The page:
Protozoal polyradiculoneuritis

From Dog

Protozoal polyradiculoneuritis is an uncommon neurological disease of dogs characterized by neuropathy due to protozoan parasites.

This disorder, which occurs primarily in young pups, involve parasite-induced neuritis of peripheral nerves and skeletal muscle neuromuscular junctions which results in progressive paralysis, myositis and muscular rigidity of the hindlimbs.

Causes include:

Clinically affected pups usually present with progressive stiffness, paresis with muscle wasting, hyporeflexia and extensor rigidity, usually of the pelvic limbs. Neural reflexes are often diminished.

This protozoal myositis syndrome has also been reported in older dogs with cauda equina syndrome due to neosporosis, resulting in tail flaccidity and faecal and urinary incontinence[4].

Blood tests may reveal elevated creatinine kinase and CSF analysis may show leucocytosis and elevated protein levels[5] indicative of a disseminated encephalomyelitis[6].

A presumptive diagnosis is based on demonstration of anti-Neospora or anti-Toxoplasma antibodies in serum and response to antimicrobial therapy.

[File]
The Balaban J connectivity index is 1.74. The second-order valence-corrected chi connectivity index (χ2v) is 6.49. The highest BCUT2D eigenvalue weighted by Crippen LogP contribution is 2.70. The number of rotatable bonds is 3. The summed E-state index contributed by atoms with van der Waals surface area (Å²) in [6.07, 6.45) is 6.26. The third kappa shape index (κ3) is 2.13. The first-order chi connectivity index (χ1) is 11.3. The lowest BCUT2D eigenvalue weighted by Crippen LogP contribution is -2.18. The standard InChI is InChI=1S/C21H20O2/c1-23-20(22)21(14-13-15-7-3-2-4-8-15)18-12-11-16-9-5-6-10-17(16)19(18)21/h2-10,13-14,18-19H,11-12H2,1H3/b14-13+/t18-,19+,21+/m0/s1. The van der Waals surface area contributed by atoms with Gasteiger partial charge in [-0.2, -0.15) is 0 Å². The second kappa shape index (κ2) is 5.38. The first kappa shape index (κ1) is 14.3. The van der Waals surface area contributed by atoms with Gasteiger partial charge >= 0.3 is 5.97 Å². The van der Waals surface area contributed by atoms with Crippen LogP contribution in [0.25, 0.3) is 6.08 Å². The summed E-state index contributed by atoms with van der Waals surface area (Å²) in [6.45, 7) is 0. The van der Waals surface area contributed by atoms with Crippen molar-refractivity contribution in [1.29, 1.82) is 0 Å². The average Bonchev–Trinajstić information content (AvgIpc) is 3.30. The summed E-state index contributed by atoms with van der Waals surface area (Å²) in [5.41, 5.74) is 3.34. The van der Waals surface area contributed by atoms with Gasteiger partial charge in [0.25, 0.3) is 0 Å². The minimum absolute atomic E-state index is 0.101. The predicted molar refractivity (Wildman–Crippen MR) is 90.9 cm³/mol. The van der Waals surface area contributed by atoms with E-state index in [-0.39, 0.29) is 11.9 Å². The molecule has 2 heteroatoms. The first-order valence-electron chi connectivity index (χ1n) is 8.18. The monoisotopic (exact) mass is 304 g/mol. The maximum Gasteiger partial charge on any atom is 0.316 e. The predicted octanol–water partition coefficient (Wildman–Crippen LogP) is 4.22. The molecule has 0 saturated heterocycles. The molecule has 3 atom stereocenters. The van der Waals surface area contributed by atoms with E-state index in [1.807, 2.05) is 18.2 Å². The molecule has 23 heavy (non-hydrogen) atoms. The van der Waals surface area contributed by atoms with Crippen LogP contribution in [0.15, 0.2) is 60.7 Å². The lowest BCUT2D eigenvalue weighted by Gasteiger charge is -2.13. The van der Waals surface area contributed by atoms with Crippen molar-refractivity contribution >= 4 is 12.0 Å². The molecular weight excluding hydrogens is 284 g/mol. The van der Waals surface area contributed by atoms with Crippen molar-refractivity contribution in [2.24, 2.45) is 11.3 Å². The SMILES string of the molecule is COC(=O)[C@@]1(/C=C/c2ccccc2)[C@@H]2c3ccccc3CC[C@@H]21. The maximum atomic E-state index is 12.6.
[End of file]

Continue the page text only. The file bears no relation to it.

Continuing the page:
Treatment is usually successful with clindamycin or trimethoprim/sulfadiazine.

In pups with pelvic limb rigidity, the prognosis is guarded due to extensive nerve damage.


  1. Wouda W et al (1993) Neospora caninum as a cause of lameness symptoms in young dogs. Tijdschr Diergeneeskd 118(12):397-401
  2. Vashisht K et al (2005) Naturally occurring Sarcocystis neurona-like infection in a dog with myositis. Vet Parasitol 133(1):19-25
  3. Paciello O et al (2009) Canine inflammatory myopathy associated with Leishmania Infantum infection. Neuromuscul Disord 19(2):124-130
  4. Saey V et al (2010) Neuritis of the cauda equina in a dog. J Small Anim Pract 51(10):549-552
  5. Cuddon P et al (1992) Neospora caninum infection in English Springer Spaniel littermates. Diagnostic evaluation and organism isolation. J Vet Intern Med 6(6):325-332
  6. Wolf M et al (1991) The clinical diagnosis of protozoal myositis syndrome (Neospora caninum) of puppies. Tierarztl Prax 19(3):302-306